University of York

University of York

The University of York (informally York University), is a research-intensive plate glass university located in the city of York, England. Established in 1963, the campus university has expanded to more than thirty departments and centres, covering a wide range of subjects. York has been named the 7th best university under 50 years old in the world (and 1st within the UK), building a “reputation to rival Oxford and Cambridge”.

The University of York (UoY) has two distinct bodies of expertise in this field: (a) magnetic thin films and magnetic measurements and (b) spin electronic materials. UoY will lead the overall project for the European consortium (with Prof Atsufumi Hirohata acting as Scientific Coordinator) and take responsibility for the selection of Heusler alloys to achieve robust antiferromagnetic behaviour. UoY will also optimise the polycrystalline film growth using its unique HiTUS sputtering system, and will undertake structural analysis using world leading high resolution TEM in the York JEOL Nanocentre. UoY will also be deeply involved in the magnetic measurement studies, as it houses the best magnetic measurement facility within the European Union and has specialist software routines designed specifically for the evaluation of exchange bias materials.

UoY’s staff have extensive experience of running large Programmes, and in particular coordinated the EU’s highly successful NEXBIAS RTN some years ago. However, they have also led major programmes within the UK, including coordinating the EPSRC Advanced Magnetics Programme from 1998 to 2001.

The Magnetic Materials Research Group in the Physics and Electronics Departments at UoY is probably Britain’s largest group working in the field of advanced nano-magnetism. The group has specialised in the field of spintronics, magnetic modelling and magnetisation reversal studies in complex materials.

The group specialises in magnetisation reversal studies and has the best suite of magnetic measurement facilities in Western Europe including a state-of-the-art ADE Model 10 vibrating sample magnetometer (VSM) and a pure DC focused MOKE. Historically the group has specialised in reversal processes in recording media with notable achievements including the development of the Delta M technique and leading work in the field of magnetisation reversal in perpendicular media and composite media.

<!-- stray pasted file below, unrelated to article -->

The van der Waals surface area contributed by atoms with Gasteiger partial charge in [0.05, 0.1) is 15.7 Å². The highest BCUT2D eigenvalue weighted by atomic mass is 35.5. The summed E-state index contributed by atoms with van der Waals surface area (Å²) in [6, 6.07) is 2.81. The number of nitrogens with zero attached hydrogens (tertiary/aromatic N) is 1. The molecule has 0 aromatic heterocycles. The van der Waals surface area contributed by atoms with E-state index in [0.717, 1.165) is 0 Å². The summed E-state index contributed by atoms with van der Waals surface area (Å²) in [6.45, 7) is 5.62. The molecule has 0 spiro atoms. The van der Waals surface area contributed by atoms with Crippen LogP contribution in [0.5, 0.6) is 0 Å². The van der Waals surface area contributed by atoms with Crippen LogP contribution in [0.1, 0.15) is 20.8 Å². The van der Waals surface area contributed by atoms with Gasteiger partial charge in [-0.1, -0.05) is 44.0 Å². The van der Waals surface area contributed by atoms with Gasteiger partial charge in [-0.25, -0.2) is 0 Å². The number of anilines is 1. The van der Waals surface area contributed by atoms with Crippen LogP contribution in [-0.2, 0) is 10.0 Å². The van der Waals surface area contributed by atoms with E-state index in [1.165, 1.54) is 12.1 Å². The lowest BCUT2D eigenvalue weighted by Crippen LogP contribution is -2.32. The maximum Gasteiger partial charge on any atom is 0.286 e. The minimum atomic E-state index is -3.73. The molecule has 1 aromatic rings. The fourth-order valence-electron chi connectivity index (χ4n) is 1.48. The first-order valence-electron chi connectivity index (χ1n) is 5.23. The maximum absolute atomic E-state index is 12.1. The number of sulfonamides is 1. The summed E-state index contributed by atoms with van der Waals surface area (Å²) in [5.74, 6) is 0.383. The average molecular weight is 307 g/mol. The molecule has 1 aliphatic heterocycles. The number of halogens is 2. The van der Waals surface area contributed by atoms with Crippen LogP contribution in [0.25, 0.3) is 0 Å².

Most recently the group has specialised in studies of the stability of EB systems for recording heads and MRAM type devices. Significant advances have been made in terms of measurement protocols and data interpretation which had led to significant industrial support from Seagate and Western Digital. This work has led to a major paradigm shift in the understanding of EB materials.

With the advent of the York JEOL Nanocentre, where we have access to the double CS corrected HR-TEM, the emphasis of the group’s work is now shifting to small elements and nano-scale devices. Support for this project will be provided by studies of magnetisation reversal and where appropriate sputter deposition of thin films. We have a new ultrahigh vacuum molecular-beam epitaxy and sputtering system for the thin film growth of this project. We also have 25% usage of the world leading electron-beam lithography in Leeds for nano-patterning.

The Spintronics and Nanodevice Lab in the Department of Electronics at UoY investigate novel materials, new devices and fabrication techniques for spintronics – a rapidly expanding field of microelectronics and nanoelectronics.

One major focus is on fabricating a spintronic three-terminal operator by investigating two major subjects: manipulation of a spin-polarised electron current in non-magnetic semiconductor/metal and realisation of perfect spin polarisation in a Heusler alloy film, both of which require nano-fabrication.